Our September 2012 podcast features an interview with Dr John Lazo, senior author of the paper entitled Identification of Druggable Targets for Radiation Mitigation Using a Small Interfering RNA Screening Assay. The interview is hosted by Marjan Boerma.

Tags:  countermeasures 

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Interview with Eric Grant from RERF

Posted By Administration, Tuesday, November 20, 2012
Updated: Monday, April 22, 2013

 

This month's featured interview by Sylvain Costes was conducted at the Society's annual meeting in Puerto Rio and covers an article that was published in the July issue of the Journal, Effects of Radiation and Lifestyle Factors on Risks of Urothelal Carcinoma in the Life Span Study of Atomic Bomb Survivors. The speaking author is Dr. Eric Grant from the RERF, pictured here before the Hiroshima atomic doe peace memorial.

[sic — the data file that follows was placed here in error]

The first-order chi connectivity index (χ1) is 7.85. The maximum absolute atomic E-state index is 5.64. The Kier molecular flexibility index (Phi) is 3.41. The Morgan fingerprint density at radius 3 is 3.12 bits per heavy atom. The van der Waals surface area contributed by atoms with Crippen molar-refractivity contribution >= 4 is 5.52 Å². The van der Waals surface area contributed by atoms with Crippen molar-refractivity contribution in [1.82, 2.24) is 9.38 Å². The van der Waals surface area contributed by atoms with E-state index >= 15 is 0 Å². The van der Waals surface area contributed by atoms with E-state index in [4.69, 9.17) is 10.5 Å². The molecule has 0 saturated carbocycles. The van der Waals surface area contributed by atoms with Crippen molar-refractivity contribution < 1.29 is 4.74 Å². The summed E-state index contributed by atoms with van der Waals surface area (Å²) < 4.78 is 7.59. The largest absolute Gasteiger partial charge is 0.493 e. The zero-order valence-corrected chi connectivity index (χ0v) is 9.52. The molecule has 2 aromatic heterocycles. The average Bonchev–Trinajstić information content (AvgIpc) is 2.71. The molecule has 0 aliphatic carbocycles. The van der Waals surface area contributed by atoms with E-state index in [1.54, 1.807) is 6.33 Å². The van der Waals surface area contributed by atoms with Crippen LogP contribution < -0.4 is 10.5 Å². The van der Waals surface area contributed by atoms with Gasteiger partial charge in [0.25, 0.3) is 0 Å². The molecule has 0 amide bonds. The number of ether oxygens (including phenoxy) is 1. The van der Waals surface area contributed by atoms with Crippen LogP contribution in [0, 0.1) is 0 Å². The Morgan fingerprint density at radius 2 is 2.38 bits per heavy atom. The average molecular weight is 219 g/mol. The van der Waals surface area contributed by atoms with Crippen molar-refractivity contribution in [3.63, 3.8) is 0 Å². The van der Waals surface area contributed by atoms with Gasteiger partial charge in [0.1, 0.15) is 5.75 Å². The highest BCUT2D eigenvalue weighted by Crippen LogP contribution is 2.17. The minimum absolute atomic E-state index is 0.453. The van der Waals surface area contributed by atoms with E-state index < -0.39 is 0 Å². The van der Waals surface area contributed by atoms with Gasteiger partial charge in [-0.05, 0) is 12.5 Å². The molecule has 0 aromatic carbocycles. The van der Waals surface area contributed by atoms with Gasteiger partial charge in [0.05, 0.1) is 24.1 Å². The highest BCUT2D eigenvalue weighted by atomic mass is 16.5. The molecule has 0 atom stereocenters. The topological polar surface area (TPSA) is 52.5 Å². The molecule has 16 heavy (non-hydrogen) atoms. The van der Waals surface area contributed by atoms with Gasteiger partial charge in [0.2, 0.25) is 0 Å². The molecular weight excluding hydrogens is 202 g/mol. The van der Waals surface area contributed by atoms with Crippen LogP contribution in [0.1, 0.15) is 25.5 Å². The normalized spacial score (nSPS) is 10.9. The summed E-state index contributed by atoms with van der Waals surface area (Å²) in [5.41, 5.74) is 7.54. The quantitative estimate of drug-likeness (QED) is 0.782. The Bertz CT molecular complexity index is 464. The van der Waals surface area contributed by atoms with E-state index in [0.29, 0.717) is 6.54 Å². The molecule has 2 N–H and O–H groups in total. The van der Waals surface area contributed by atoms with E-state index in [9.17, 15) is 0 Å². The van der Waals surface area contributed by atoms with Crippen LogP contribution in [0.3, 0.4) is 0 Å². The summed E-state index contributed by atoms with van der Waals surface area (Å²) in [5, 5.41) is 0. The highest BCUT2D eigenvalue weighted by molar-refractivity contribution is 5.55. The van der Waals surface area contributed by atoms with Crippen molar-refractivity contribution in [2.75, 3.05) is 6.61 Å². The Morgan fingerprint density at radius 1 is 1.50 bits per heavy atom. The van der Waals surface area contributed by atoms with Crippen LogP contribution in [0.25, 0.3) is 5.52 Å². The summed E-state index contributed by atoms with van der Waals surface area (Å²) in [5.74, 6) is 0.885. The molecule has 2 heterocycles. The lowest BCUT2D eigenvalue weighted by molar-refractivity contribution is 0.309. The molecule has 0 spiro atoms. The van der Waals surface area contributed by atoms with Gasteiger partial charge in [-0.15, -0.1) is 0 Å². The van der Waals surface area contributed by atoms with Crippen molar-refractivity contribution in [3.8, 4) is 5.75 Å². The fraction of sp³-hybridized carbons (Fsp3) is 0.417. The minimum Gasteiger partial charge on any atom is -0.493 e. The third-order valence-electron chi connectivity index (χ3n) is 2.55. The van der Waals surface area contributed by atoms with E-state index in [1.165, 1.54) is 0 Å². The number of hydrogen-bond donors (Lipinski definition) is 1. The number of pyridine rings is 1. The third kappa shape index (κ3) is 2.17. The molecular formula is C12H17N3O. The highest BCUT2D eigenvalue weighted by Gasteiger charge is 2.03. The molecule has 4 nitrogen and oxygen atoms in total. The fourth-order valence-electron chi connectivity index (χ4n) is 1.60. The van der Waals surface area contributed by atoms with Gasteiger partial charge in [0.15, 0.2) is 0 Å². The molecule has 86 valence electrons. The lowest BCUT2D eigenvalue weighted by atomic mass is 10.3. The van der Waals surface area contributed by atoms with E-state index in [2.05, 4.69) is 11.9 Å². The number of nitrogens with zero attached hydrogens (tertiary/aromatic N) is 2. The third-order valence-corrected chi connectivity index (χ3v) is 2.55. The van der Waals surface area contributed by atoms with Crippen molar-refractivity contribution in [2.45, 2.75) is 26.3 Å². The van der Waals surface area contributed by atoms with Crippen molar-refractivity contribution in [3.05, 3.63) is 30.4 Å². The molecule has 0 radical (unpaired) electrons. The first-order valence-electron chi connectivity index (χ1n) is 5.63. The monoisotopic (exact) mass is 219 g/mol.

Tags:  cancer risk